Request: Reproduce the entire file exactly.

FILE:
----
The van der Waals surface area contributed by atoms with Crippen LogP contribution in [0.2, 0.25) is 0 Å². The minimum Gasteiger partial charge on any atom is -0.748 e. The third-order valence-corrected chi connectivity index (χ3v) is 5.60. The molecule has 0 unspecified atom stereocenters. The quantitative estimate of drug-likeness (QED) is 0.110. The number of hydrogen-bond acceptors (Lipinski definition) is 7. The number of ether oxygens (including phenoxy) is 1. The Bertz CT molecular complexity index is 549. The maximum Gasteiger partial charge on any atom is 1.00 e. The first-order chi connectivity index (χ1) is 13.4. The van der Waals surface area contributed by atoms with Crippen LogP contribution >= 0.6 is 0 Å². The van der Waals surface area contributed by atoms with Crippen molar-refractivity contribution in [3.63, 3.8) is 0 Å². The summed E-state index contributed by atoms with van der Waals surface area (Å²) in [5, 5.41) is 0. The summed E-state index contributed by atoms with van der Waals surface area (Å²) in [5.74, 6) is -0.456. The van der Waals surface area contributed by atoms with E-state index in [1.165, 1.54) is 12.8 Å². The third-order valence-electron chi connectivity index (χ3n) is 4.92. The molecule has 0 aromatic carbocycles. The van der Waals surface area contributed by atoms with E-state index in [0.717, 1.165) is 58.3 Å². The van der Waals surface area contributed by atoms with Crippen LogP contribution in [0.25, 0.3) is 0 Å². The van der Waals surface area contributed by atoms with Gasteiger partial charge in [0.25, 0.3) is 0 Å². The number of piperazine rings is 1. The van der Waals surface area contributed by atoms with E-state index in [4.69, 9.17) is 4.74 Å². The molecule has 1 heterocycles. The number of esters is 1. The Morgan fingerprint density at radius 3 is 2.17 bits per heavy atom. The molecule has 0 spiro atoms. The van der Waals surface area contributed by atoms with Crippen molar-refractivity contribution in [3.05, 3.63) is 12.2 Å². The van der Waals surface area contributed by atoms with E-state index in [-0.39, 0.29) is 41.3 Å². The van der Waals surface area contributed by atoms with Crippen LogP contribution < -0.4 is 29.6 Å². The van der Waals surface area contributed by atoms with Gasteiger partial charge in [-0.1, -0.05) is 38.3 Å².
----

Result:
The van der Waals surface area contributed by atoms with Crippen LogP contribution in [0.2, 0.25) is 0 Å². The minimum Gasteiger partial charge on any atom is -0.748 e. The third-order valence-corrected chi connectivity index (χ3v) is 5.60. The molecule has 0 unspecified atom stereocenters. The quantitative estimate of drug-likeness (QED) is 0.110. The number of hydrogen-bond acceptors (Lipinski definition) is 7. The number of ether oxygens (including phenoxy) is 1. The Bertz CT molecular complexity index is 549. The maximum Gasteiger partial charge on any atom is 1.00 e. The first-order chi connectivity index (χ1) is 13.4. The van der Waals surface area contributed by atoms with Crippen LogP contribution >= 0.6 is 0 Å². The van der Waals surface area contributed by atoms with Crippen molar-refractivity contribution in [3.63, 3.8) is 0 Å². The summed E-state index contributed by atoms with van der Waals surface area (Å²) in [5, 5.41) is 0. The summed E-state index contributed by atoms with van der Waals surface area (Å²) in [5.74, 6) is -0.456. The van der Waals surface area contributed by atoms with E-state index in [1.165, 1.54) is 12.8 Å². The third-order valence-electron chi connectivity index (χ3n) is 4.92. The molecule has 0 aromatic carbocycles. The van der Waals surface area contributed by atoms with E-state index in [0.717, 1.165) is 58.3 Å². The van der Waals surface area contributed by atoms with Crippen LogP contribution in [0.25, 0.3) is 0 Å². The van der Waals surface area contributed by atoms with Gasteiger partial charge in [0.25, 0.3) is 0 Å². The number of piperazine rings is 1. The van der Waals surface area contributed by atoms with E-state index in [4.69, 9.17) is 4.74 Å². The molecule has 1 heterocycles. The number of esters is 1. The Morgan fingerprint density at radius 3 is 2.17 bits per heavy atom. The molecule has 0 spiro atoms. The van der Waals surface area contributed by atoms with Crippen molar-refractivity contribution in [3.05, 3.63) is 12.2 Å². The van der Waals surface area contributed by atoms with E-state index in [-0.39, 0.29) is 41.3 Å². The van der Waals surface area contributed by atoms with Crippen LogP contribution < -0.4 is 29.6 Å². The van der Waals surface area contributed by atoms with Gasteiger partial charge in [-0.1, -0.05) is 38.3 Å².